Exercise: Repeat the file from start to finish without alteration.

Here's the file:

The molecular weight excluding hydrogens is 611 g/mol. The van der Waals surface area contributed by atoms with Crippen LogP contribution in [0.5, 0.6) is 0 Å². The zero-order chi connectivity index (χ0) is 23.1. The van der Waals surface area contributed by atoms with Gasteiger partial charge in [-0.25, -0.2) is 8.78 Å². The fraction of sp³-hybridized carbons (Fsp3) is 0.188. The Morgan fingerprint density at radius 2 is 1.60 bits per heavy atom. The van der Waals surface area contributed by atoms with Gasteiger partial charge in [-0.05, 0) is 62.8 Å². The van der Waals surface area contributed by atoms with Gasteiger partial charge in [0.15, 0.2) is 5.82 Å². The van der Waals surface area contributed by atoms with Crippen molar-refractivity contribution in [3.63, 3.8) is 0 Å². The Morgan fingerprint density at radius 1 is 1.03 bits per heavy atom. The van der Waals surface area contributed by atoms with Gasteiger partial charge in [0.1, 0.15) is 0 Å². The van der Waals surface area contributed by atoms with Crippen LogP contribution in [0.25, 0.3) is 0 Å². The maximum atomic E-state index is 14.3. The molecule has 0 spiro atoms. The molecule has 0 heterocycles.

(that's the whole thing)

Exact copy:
The molecular weight excluding hydrogens is 611 g/mol. The van der Waals surface area contributed by atoms with Crippen LogP contribution in [0.5, 0.6) is 0 Å². The zero-order chi connectivity index (χ0) is 23.1. The van der Waals surface area contributed by atoms with Gasteiger partial charge in [-0.25, -0.2) is 8.78 Å². The fraction of sp³-hybridized carbons (Fsp3) is 0.188. The Morgan fingerprint density at radius 2 is 1.60 bits per heavy atom. The van der Waals surface area contributed by atoms with Gasteiger partial charge in [-0.05, 0) is 62.8 Å². The van der Waals surface area contributed by atoms with Gasteiger partial charge in [0.15, 0.2) is 5.82 Å². The van der Waals surface area contributed by atoms with Crippen molar-refractivity contribution in [3.63, 3.8) is 0 Å². The Morgan fingerprint density at radius 1 is 1.03 bits per heavy atom. The van der Waals surface area contributed by atoms with Gasteiger partial charge in [0.1, 0.15) is 0 Å². The van der Waals surface area contributed by atoms with Crippen LogP contribution in [0.25, 0.3) is 0 Å². The maximum atomic E-state index is 14.3. The molecule has 0 spiro atoms. The molecule has 0 heterocycles.